Avi Issacharoff, The Times of Israel's Middle East analyst, fills the same role for Walla, the leading portal in Israel. He is also a guest commentator on many different radio shows and current affairs programs on television. Until 2012, he was a reporter and commentator on Arab affairs for the Haaretz newspaper. He also lectures on modern Palestinian history at Tel Aviv University, and is currently writing a script for an action-drama series for the Israeli satellite Television "YES." Born in Jerusalem, he graduated cum laude from Ben Gurion University with a B.A. in Middle Eastern studies and then earned his M.A. from Tel Aviv University on the same subject, also cum laude. A fluent Arabic speaker, Avi was the Middle East Affairs correspondent for Israeli Public Radio covering the Israeli-Palestinian conflict, the war in Iraq and the Arab countries between the years 2003-2006. Avi directed and edited short documentary films on Israeli television programs dealing with the Middle East. In 2002 he won the "best reporter" award for the "Israel Radio” for his coverage of the second intifada. In 2004, together with Amos Harel, he wrote "The Seventh War - How we won and why we lost the war with the Palestinians." A year later the book won an award from the Institute for Strategic Studies for containing the best research on security affairs in Israel. In 2008, Issacharoff and Harel published their second book, entitled "34 Days - The Story of the Second Lebanon War," which won the same prize.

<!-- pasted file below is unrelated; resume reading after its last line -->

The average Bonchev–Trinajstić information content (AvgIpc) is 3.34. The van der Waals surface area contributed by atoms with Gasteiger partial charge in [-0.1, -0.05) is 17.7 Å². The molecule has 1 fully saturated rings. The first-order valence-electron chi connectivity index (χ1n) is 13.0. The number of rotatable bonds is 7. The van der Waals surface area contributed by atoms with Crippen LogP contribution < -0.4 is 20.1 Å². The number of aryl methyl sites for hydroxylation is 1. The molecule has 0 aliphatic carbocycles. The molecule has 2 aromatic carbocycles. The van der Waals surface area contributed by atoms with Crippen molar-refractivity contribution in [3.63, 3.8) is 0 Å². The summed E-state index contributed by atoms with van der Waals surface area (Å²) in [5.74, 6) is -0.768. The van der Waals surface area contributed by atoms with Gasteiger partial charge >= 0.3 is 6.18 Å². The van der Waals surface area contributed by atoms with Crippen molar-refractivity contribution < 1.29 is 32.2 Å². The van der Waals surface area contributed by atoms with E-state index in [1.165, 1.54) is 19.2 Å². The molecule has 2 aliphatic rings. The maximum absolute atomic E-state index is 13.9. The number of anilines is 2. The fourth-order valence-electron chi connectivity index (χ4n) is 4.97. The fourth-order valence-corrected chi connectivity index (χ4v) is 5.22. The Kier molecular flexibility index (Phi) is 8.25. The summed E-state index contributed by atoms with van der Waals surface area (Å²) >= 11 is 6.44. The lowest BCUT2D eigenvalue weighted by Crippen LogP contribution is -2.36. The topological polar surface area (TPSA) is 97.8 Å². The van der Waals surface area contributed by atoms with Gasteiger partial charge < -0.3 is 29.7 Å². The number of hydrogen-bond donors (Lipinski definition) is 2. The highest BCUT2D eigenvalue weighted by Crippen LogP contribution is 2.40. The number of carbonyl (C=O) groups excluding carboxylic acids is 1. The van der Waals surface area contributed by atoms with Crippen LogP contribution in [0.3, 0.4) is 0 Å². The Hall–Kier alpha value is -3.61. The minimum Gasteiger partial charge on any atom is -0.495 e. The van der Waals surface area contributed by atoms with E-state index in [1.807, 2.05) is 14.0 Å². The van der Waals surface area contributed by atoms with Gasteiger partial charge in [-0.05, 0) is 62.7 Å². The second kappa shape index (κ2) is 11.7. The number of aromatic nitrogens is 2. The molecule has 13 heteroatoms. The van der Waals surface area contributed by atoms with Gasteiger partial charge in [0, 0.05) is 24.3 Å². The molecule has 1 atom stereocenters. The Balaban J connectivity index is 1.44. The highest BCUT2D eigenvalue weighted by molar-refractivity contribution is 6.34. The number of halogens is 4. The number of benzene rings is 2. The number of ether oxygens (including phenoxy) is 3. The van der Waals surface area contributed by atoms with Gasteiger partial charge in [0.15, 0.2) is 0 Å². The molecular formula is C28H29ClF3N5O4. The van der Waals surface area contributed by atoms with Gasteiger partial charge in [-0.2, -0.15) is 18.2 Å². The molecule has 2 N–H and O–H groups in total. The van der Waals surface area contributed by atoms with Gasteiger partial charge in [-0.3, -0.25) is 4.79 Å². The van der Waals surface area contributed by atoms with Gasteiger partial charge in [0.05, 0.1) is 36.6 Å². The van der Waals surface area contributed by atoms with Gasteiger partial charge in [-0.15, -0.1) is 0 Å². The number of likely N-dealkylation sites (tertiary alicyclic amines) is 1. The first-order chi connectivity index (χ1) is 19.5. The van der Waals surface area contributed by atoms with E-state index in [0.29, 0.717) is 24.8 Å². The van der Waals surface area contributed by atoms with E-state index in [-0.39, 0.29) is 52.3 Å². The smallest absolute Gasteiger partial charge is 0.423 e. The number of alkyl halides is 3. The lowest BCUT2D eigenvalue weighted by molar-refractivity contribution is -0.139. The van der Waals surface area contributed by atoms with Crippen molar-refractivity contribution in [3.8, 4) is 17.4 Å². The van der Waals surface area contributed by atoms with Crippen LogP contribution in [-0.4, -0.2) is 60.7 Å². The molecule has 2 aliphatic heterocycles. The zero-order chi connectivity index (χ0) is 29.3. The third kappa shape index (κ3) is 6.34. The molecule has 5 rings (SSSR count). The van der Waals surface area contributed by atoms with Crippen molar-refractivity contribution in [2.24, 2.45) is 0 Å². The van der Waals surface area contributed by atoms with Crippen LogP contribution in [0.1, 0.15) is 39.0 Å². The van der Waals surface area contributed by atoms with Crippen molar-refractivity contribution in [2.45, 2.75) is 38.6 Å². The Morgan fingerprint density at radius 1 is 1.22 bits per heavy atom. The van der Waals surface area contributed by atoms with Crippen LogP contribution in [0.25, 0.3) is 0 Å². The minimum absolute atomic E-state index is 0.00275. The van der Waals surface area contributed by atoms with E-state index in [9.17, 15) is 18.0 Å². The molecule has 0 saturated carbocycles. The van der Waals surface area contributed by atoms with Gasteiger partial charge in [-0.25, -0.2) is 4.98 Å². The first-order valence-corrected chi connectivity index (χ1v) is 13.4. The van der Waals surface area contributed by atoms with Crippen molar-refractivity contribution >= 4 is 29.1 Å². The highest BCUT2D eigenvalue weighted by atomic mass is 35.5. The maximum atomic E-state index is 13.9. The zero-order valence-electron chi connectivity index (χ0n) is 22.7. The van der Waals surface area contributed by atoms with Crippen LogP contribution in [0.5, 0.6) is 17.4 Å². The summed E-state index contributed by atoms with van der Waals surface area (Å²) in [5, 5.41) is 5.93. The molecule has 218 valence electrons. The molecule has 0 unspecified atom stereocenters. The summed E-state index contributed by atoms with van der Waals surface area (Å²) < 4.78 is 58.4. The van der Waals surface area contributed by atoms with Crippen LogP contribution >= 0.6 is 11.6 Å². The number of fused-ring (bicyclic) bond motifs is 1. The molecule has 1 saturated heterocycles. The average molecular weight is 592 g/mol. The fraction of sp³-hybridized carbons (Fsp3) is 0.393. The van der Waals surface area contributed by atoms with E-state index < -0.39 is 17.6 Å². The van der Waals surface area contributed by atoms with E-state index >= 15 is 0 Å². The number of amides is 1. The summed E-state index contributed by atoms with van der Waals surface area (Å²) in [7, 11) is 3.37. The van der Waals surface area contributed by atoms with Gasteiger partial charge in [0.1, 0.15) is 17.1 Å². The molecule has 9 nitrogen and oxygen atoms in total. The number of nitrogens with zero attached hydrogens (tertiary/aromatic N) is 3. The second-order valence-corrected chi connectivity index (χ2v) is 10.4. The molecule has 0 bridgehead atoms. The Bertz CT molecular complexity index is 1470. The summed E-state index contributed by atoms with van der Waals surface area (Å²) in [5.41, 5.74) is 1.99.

A Palestinian man stands next to an USAID billboard in the southern West Bank city of Halhoul, December 17, 2007. (AP Photos/Kevin Frayer)
‘This isn’t the deal of the century. It’s the bluff of the century,” a senior Palestinian official told me this week. He was reacting to the US announcement Sunday that it would hold an international meeting in Bahrain next month on how to improve the Palestinian economy.
The official said that since the Trump administration’s plan for Israeli-Palestinian peace has little support in the Arab world, Washington is currently being forced to make do with a limited forum that will only address the economic aspects of the proposal.